Figure 1: Khagolam (The celestial Dome)
Figure 1: Khagolam (The celestial Dome)

[About Figure 1: This oil painting on canvas is in the waiting hall of Minaksi temple, Madurai, Tamil Nadu. It is a repainting (1966) of an original dated 1568. This diagram is believed to represent, among other things, the twelve zodiacal months; the paths of the sun, moon, and five known planets; and presumably the ties of the celestial deities Rahu and Ketu to other heavenly bodies. Size of the original: approx. 4 X 4.5 m. Photograph by Joseph E. Schwartzberg.]

Above the earth’s surface and parallel to its base are a series of wheels the centers of which lie on the vertical axis of Meru, at the tip of which is located the North Polestar, Dhruva. The wheels, bearing the celestial bodies, are rotated by Brahma by means of bonds made of wind. The order of the celestial bodies varies; the earliest seems to be sun, moon, naksatras, and Saptarishis (Ursa Major). Some Puranas place the grahas (planets) between the moon and the naksatras; in others, interpolated verses add Mercury, Venus, Mars, Jupiter, and Saturn (in that order) between the naksatras and the Saptarishis.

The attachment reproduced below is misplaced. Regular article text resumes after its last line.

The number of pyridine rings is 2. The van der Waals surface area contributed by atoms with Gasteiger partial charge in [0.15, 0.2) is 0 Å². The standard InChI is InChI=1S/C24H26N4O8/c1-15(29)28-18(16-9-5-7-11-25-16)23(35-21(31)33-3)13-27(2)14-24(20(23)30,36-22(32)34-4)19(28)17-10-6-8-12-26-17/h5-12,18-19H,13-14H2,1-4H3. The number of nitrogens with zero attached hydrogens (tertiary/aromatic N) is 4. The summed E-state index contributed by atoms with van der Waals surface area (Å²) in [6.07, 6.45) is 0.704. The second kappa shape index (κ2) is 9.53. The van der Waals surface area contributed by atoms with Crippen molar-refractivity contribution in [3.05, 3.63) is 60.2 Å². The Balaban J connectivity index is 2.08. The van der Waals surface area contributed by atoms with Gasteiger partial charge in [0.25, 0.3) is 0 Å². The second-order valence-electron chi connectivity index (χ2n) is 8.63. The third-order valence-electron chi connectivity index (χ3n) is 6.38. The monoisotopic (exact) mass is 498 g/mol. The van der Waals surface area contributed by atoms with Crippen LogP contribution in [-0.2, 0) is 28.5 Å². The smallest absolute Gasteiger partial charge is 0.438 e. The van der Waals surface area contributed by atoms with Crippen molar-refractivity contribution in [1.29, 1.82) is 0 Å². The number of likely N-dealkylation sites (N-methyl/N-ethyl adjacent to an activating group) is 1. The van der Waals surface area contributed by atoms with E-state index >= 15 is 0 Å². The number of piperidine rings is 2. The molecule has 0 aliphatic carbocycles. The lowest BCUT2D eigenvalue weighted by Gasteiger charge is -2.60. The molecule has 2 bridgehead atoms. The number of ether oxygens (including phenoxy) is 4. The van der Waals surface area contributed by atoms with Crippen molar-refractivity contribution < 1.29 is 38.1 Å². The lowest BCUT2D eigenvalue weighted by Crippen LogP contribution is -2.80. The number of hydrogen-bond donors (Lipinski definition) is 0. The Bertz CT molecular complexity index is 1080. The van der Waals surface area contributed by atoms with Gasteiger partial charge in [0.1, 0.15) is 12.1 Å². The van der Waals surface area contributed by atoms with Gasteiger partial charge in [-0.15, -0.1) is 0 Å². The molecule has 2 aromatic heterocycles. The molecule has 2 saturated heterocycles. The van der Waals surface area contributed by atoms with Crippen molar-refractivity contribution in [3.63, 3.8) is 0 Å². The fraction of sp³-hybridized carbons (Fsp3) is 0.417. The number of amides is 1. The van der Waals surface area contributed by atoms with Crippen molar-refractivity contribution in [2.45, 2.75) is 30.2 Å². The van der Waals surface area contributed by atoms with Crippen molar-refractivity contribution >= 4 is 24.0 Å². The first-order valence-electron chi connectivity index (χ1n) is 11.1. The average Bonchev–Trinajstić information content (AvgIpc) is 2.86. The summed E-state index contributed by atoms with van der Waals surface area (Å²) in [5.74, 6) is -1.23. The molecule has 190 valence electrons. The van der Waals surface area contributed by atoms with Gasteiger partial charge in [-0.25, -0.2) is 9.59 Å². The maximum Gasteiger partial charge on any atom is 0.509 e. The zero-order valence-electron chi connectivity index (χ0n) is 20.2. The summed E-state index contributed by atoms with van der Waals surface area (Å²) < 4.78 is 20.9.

Which of the many concentric circles shown in figure 1 represent the orbits (wheels) noted in the previous

description is uncertain. But it seems safe to assume that the male and female figures seated in the center of the painting represent the sun and the moon, respectively, and that the wheels for the planets occupy the relatively light space between the more central and more peripheral groups of concentric rings. Radiating outward from the center of the diagram are twelve spokes that may be described as like hour divisions of a clock. Presumably these are the divisions between the twelve zodiacal months. The spokes vary in color. Those at 1, 2, 4, 8, 10, and 11 o’clock are yellow, those at 5 and 7 o’clock white, and those at 3, 9, and 12 o’clock purple, blue, and red. Distributed over much of the painting are arabic numerals (in their Western form), which very likely indicate (as on Jain cosmographies to be discussed below) the dimensions of various portions of the cosmos or their distance from its central axis.